Use a Regulated DC power supply ideally 12v DC. Such as are often sold under the heading of CCTV or LED power supplies. I would look for something offering 1.0Amp output which is capable of powering around 100 lit LEDs with 1K resistors. But as Richard has pointed out its always wise to allow some Headroom, so reduce the lit number to say 90 -92.
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teedoubleudee
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Re: wiring LED

#6

Post by teedoubleudee »

If I may add my two pennyworth, using a common resistor for two or more LEDs (where only ONE will be lit at a time) is fine except in my experience often one LED will shine a lot brighter than the other. I find that Green LEDs often shine a lot brighter than their Red counterparts. In this case a larger value R would be required in the Green circuit and each LED fed individually rather than connecting the cathodes together.

My advice would be to do a "bread board" test first with the chosen components to make sure you are happy with the light levels before commiting to adding them to the gantry. I know it sounds obvious but you should do this with the room lights dimmed for best results.
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Forfarian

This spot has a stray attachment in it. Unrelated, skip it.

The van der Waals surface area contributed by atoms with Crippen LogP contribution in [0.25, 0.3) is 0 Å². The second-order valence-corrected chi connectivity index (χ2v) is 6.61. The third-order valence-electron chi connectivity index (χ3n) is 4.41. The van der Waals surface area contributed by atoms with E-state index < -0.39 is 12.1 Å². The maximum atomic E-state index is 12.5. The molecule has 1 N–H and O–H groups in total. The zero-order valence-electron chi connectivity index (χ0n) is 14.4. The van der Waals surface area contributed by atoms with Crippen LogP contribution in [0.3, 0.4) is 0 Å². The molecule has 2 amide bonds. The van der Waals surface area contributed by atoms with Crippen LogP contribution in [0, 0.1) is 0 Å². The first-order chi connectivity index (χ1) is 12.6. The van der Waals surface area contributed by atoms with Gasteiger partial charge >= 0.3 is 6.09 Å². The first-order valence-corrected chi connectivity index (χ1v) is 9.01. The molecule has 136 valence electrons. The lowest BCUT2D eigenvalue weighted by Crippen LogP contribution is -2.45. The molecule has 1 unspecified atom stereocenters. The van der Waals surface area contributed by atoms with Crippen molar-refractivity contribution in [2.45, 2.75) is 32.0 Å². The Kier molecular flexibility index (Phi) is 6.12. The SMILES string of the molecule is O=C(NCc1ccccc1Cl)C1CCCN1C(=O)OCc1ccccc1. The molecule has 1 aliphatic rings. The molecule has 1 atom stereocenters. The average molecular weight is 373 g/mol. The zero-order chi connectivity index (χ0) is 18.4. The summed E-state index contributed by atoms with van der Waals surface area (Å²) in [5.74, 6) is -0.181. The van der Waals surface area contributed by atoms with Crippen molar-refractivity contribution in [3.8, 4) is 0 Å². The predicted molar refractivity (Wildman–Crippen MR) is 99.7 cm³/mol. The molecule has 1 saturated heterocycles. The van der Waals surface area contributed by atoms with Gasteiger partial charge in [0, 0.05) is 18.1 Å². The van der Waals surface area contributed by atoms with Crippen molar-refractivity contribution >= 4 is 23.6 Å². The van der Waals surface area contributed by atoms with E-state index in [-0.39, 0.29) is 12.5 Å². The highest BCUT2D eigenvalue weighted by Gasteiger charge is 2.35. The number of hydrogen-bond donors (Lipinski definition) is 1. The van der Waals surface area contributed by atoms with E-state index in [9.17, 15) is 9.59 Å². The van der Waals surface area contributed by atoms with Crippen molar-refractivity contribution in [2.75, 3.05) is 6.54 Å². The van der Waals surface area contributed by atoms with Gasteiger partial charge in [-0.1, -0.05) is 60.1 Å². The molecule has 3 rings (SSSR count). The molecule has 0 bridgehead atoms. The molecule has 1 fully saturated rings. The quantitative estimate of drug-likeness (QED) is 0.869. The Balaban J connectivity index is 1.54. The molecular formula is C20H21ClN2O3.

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Re: wiring LED

#7

Post by Forfarian »

Image
I built gantries for my layout during lockdown, I bought prewired LEDs with resistors from Bright Components and wired all the - together and all the other + wires back to my control panel. I used the Dapol kit gantries and extended them to suit the width of track.
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RAF96
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Re: wiring LED

#8

Post by RAF96 »

I made some station platform lamps each having a current limiting resistor.
These are powered by the speed knob of an old analogue controller so I can tune the brightness from off to bright to suit.
However to avoid blowing leds by accident in line resistors are still necessary.
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Brian
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Re: wiring LED

#9

Post by Brian »

If using a train set speed controller as the power source I would also recommend adding a single diode in one feed wire (1N4002 or 1N5402 etc) to prevent reverse polarity being applied to the LEDs and stressing them. :D Note also that many 'Train Set' controllers actually output far more than the nominal 12volts DC they are alleged to produce. It is not unusual to see 18v to 19 volts appear under low current loading. So it may be wise to increase the resistor value to a higher Ohm value - 2K2 may be needed?